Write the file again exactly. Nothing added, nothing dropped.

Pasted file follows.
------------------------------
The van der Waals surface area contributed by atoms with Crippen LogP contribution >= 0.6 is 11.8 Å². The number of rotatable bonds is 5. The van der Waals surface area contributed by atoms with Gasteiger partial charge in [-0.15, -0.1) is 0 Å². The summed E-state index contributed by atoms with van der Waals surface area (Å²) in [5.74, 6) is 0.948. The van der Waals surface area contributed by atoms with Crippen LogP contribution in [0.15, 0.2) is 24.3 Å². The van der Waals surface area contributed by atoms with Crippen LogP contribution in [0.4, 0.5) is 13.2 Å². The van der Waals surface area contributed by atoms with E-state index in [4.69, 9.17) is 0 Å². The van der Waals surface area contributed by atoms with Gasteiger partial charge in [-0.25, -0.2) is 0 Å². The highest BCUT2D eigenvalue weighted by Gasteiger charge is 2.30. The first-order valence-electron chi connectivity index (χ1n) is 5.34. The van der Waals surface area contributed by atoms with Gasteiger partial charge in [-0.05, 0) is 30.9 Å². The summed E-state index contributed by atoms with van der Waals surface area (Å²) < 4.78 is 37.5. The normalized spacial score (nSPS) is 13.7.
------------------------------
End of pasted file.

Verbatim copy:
The van der Waals surface area contributed by atoms with Crippen LogP contribution >= 0.6 is 11.8 Å². The number of rotatable bonds is 5. The van der Waals surface area contributed by atoms with Gasteiger partial charge in [-0.15, -0.1) is 0 Å². The summed E-state index contributed by atoms with van der Waals surface area (Å²) in [5.74, 6) is 0.948. The van der Waals surface area contributed by atoms with Crippen LogP contribution in [0.15, 0.2) is 24.3 Å². The van der Waals surface area contributed by atoms with Crippen LogP contribution in [0.4, 0.5) is 13.2 Å². The van der Waals surface area contributed by atoms with E-state index in [4.69, 9.17) is 0 Å². The van der Waals surface area contributed by atoms with Gasteiger partial charge in [-0.25, -0.2) is 0 Å². The highest BCUT2D eigenvalue weighted by Gasteiger charge is 2.30. The first-order valence-electron chi connectivity index (χ1n) is 5.34. The van der Waals surface area contributed by atoms with Gasteiger partial charge in [-0.05, 0) is 30.9 Å². The summed E-state index contributed by atoms with van der Waals surface area (Å²) < 4.78 is 37.5. The normalized spacial score (nSPS) is 13.7.